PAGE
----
Unitec lecturers step up to support Aotearoa’s biggest ever vaccine rollout
Back row: Dr Samantha Heath - Senior Lecturer in Nursing; Kate Barry - BNurse Academic Programme Manager; Pam Williams - Lecturer in Nursing. Front row: Ruth Jackson - Lecturer in Nursing; Dr Dianne Roy Associate Professor - Nursing
Five of Unitec's nursing lecturers have stepped up to take part in the rollout of the COVID-19 vaccine – Aotearoa’s biggest ever vaccine programme.
2 June 2021
Nursing Lecturers Ruth Jackson, Pam Williams, Kate Barry, Dr Samantha Heath and Dr Dianne Roy have taken on additional training to gain ‘provisional vaccinator’ status. They are part of a huge group of vaccinators who are expecting to administer about 534,000 doses of vaccine each week for seven weeks in September and October.
To meet the demand for experienced practitioners, a national call went out for people with annual practising certificates to complete the online training and clinical exposure.
Samantha said that, as nurses, the group felt they were well-placed to help with the vaccine effort.
“The COVID-19 vaccination rollout is going to be the biggest health event that New Zealand has ever seen and it’s going to take all hands to the pump to get us there. We are all nurses and I think it is within us all to get amongst it when we have the skills to be able to help the effort.”
The five lecturers all recently went through the specialist vaccinator training, specific to the Pfizer vaccine that is being administered in New Zealand.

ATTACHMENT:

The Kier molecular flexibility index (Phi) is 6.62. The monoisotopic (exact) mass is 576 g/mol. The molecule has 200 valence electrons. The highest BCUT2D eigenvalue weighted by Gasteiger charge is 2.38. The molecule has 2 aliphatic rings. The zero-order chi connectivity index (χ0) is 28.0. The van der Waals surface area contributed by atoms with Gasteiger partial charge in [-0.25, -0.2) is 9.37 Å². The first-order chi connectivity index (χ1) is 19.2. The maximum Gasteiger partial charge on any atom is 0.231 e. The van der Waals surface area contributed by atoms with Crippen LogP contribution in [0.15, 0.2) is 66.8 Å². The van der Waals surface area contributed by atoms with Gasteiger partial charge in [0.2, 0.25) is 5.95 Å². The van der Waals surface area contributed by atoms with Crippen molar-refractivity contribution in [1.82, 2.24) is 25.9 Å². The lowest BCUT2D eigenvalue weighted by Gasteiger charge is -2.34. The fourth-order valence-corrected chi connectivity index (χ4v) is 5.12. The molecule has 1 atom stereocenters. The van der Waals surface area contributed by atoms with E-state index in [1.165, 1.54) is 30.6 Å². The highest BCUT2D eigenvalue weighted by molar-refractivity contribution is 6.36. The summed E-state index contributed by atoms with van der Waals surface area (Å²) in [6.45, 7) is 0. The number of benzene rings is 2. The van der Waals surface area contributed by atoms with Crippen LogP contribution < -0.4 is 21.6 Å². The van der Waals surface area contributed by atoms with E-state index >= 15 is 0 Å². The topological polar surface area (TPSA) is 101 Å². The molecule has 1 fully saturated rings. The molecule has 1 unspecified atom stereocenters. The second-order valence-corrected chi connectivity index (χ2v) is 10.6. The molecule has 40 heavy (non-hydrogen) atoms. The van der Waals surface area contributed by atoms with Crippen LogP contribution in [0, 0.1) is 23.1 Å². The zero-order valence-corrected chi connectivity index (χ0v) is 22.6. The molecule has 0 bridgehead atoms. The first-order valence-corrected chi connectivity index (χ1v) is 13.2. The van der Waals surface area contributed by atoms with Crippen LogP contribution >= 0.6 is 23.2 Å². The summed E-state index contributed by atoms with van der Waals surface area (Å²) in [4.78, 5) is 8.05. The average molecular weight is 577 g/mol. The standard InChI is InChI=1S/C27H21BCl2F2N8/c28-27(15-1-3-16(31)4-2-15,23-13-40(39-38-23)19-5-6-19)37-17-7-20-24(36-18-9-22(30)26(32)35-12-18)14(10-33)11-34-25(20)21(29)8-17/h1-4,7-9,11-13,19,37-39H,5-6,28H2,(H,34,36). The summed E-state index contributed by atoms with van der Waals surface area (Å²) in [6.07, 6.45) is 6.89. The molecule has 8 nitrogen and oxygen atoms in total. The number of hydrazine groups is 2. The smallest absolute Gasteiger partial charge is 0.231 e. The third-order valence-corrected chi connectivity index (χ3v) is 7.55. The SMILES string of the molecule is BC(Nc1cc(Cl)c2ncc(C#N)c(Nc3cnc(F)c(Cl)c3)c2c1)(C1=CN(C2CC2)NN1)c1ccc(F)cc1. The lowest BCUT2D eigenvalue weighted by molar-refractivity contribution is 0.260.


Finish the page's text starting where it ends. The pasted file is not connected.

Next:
“We have added to our knowledge by doing online courses about vaccine storage and logistics; how to respond if a person has a reaction and how to prepare to administer the vaccine. We have been supported by our colleagues in Te Puna Waiora (Unitec Health Centre) to achieve the practical elements of the course. We really want to thank Te Puna Waiora team - we couldn’t have done it without them!”
The lecturers will continue teaching and researching at Unitec while involved in the vaccination programme, and although it will be busy few months, with some shuffling of schedules needed, Samantha says the effort aligns with her values as a nurse and a teacher.
“As lecturers in nursing it is really important that we role model clinical practice roles and health responses. Being part of the vaccine programme shows our students how passionate we remain about health in New Zealand. Contributing to vaccinating the team of five million is a way of using our (at least) 150 years of combined nursing experience to this once in a lifetime event.”